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Mar 27

Chris Smeaton

Words we should never hear in school!

Schools should always try to be safe havens for all students. Even with all the bully-proofing programs offered and the multitude of strategies that school employ, we will never create that panacea. But I believe as educators, we can do something relatively simple that will assist in ensuring that all students, regardless of background, religion, color, creed, ability, etc, can feel the positive effect of a safe and caring environment. That simple task is our attention to and elimination of words that should never be heard in a school!

I first started thinking about writing this blog post last year when a group of parents from our Parents Inclusive Education Roundtable brought a powerful video for our educators to view. Since then, the R-Word: Spread the Word to End the Word campaign has gained international notoriety. Listening to these passionate parents talk about the word “retard or retarded” and how it made them and their children feel caused me to flinch and be overcome with a great sense of embarrassment and sadness. I know that I had used it before and I never addressed it in my educational life. Fortunately, I had a very patient mom explained to me why the R-word was so wrong. Simply put, the R-word is like any other minority slur.  Unacceptable!  

So, I call on all educators, to think of words that are commonplace in our schools and communities and then, quite simply, don’t allow them. Address it with your students and colleagues and teach them why they are unacceptable. Each of those words are minority slurs and schools should not tolerate them. Beginning in the younger grades, don’t allow name calling and as students get older don’t allow any word that may inflict hurt on another.

Here’s a short list that I’ve started and I hope that you will add to it: Racial slurs, Religious slurs, vulgarity, retarded, fag, gay, homo, geek, nerd…

Our world, beginning in our schools, needs to be more kind and gentle. Those attributes can only be accomplished when we say NO to unacceptable language in our buildings, our homes and our communities. Take a stand and be ALL IN and stop the words we should never hear in school!

4 comments

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  1. Anthony Purcell

    I agree with you in what you say. However, I feel having discussions of the words is more beneficial. Recently I had students discussing the word fag while they worked. I did not yell at them to stop talking, but rather listened in while working with other students. Their discussion led to them wanting to know the origin of the word. They were talking about what the word use to mean.
    After a little while they asked if they could get on their phone and look up the word. Yes, I could have allowed them, but I chose to look up the word in front of the class. I read all the definitions outloud. We ended up having a whole class discussion. What did we learn?
    Well, the definition they thought was not a definition. The definition they remembered was ‘tired’. They then chuckled and laughed when they said, “I am so fagged.” The class enjoyed it. They then wanted to know if they could use the word in that sense. I told them no. Then asked why I said no.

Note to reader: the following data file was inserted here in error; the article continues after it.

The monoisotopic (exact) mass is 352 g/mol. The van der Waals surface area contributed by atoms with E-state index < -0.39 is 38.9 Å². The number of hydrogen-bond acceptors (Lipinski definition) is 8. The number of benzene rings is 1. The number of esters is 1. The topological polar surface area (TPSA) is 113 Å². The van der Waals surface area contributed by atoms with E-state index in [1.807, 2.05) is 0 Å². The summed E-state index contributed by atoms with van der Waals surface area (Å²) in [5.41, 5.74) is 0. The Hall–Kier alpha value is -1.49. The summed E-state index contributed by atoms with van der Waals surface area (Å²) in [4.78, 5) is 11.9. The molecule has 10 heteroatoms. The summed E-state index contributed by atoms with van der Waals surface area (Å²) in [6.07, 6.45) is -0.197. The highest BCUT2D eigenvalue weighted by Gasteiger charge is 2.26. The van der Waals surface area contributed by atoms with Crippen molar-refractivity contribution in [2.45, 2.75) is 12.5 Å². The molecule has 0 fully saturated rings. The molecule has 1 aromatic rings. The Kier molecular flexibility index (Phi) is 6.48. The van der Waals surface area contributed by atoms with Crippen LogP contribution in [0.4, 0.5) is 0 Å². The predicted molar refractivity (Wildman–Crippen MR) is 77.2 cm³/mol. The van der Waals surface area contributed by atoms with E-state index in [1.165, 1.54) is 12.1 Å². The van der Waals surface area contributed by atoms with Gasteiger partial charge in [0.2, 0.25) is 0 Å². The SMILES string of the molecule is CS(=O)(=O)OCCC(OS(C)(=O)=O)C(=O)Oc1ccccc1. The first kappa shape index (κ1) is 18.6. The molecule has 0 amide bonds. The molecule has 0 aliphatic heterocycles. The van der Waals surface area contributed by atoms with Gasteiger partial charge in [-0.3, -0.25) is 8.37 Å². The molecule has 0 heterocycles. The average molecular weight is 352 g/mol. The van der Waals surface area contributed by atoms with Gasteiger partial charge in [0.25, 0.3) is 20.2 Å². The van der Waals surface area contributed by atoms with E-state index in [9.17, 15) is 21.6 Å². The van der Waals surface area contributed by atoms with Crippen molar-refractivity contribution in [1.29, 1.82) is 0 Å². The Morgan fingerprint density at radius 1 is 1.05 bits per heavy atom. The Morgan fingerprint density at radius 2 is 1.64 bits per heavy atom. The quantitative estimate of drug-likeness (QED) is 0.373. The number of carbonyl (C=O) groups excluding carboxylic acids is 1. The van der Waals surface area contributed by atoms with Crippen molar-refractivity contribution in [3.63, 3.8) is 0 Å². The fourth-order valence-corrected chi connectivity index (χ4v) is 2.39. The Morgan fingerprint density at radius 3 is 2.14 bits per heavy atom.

They had the knowledgr to say it was because others would not view the word in the sense that they meant, therefore making it a “bad” word.
    A bad word is only bad because people say it’s bad and wrong and forbid it. I feel forbidding words makes the problem bigger. Instead, we need teachers to be honest discuss words with students and help them to choose their vocabulary more carefully.

    1. Chris Smeaton
      Chris Smeaton

      What you did was teach not ignore. Too often we walk by hearing words like that and simply… walk by! That is not acceptable. Thanks for your comment!

  2. Monica (@mom2mikey)

    I appreciate you directly addressing the use of the r-word. The spread the word to end the word campaign is working as this message is getting out there and I hear the word far less now then I did when Mikey was little (but that has required many conversations). I think it is important to remember the slurs that we use that put down people who have mental health challenges as well. I often hear words like crazy and mental thrown around as slurs. And we can’t forget to drop words like “spaz” out of our vocabularies as well. It goes deeper than just the r-word as it seems we have taken many words that refer to those with “disabilities” and turned them in to put downs.

    1. Chris Smeaton
      Chris Smeaton

      In our schools today we have to directly address any slurs and call it as it is, simply unacceptable. But more importantly we need to have those conversations you alluded to that help all of us better understand why those words are offensive. Many times these words have become so commonplace that we don’t we say them without even thinking about it. That is why we need to address them and deal with it directly, bringing it from the unconscious to the conscious.

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